Courting controversy: Japan's Prime Minister Shinzo Abe, centre,  led by a Shinto priest, visits the  Yasukuni shrine in Tokyo on December 26.  The move is likely to anger Asian neighbours China and South Korea.

Courting controversy: Japan's Prime Minister Shinzo Abe, centre, led by a Shinto priest, visits the Yasukuni shrine in Tokyo on December 26. The move is likely to anger Asian neighbours China and South Korea. Photo: Reuters

Tokyo:  Japan's Prime Minister Shinzo Abe visited a contentious Tokyo war shrine early Thursday, provoking swift condemnation from China and South Korea, both victims of Japan's wartime aggression.

Wearing formal attire and followed by media helicopters that streamed his visit live on television, Mr Abe led a group of government officials into the Yasukuni Shrine in central Tokyo to pay his respects. The television cameras were not allowed into the inner shrine.

Mr Abe's visit to the shrine, which honours Japan's war dead, including Class A war criminals from the World War II era, was the first by a sitting Japanese head of state since Prime Minister Junichiro Koizumi paid his respects there in 2006.

Among those honoured by the shrine, of Japan's native Shinto religion, are several who were executed as war criminals after World War II. Past visits by Japanese politicians have angered China and South Korea, both of which suffered greatly under Japan's empire-building efforts in the early 20th century. Japanese prime ministers had stayed away from the shrine in recent years as the country sought to improve relations with China and South Korea. Mr Abe did not visit the shrine during his first stint as prime minister from 2006 to 2007, but he has since expressed regret.

Speaking to reporters after his brief visit, Mr Abe expressed frustration that the shrine still provoked such controversy. He said that he had paid his respects not just to those who gave their lives serving Japan but to fallen soldiers around the world.

He added that it was normal for any national leader to honour the war dead and that he had prayed for peace.

"Japan must never wage war again," Mr Abe said. "This is my conviction based on severe remorse for the past. It is not my intention at all to hurt the feelings of the Chinese and Korean people."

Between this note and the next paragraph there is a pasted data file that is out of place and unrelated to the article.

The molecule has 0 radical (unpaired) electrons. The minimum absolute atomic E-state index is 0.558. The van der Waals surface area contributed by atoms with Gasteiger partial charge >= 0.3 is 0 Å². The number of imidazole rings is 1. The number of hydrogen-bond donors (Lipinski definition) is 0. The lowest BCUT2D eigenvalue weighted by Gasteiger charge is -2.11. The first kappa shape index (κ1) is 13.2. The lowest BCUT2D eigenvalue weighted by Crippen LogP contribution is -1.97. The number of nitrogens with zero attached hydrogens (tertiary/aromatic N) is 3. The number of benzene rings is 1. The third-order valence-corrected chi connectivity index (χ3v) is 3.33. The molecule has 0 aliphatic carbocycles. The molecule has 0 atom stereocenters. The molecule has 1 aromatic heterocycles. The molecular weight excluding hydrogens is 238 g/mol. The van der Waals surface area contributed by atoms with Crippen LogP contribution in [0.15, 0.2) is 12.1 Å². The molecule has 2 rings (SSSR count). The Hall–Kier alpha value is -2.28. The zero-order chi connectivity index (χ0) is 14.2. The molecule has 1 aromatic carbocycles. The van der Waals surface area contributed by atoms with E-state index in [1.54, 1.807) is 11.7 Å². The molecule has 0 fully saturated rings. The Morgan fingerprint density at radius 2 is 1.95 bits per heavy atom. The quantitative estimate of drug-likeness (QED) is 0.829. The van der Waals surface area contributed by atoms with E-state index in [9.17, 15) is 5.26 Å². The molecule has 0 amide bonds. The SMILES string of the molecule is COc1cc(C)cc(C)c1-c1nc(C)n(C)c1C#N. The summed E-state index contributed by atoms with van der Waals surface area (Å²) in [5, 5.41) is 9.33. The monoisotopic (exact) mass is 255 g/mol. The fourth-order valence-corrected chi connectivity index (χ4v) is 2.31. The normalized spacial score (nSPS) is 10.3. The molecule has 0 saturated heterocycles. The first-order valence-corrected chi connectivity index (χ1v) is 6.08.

But his visit came at a tense time. Japan is already involved in a standoff with China over control of uninhabited islands in the East China Sea and over a new air defence identification zone announced by China that includes airspace over the disputed islands. It is also embroiled in a dispute with South Korea over separate islets.

Mr Abe is known for his conservative views on Japanese history, and he has questioned some accounts of Japan's wartime conduct, including whether the military forced women across Asia into sexual servitude.

He has also sought to bolster Japan's military standing, reversing a decade of military cuts and adopting a defence plan that calls for the purchase of drones and amphibious assault vehicles to counter China's own rapid military buildup.

China's reaction to Mr Abe's visiting the shrine was swift.

"The Chinese government expresses its strong indignation that Japanese leaders brutally trample the feelings of the Chinese and other Asian peoples victimised in wars," the Chinese Foreign Ministry said in a statement. "We solemnly urged the Japanese side to abide by the commitment to reflecting on its history of aggression, taking measures to correct its errors, eliminating its adverse effects and taking concrete actions to win over the trusts of its Asian neighbours and the international community."

Luo Zhaohui, director of the Foreign Ministry's Asian affairs department, wrote on the Chinese microblogging site Weibo: "This is absolutely unacceptable to the Chinese people. It will cause great harm to the feelings of the Asian peoples and create a new, major political obstacle on bilateral relationships. Japan must bear the consequences."

South Korean news agency Yonhap quoted unnamed government officials in South Korea who rebuked Mr Abe, calling his visit to the shrine an act that "sought to justify Japan's war of aggression" and that would damage bilateral relations.

New York Times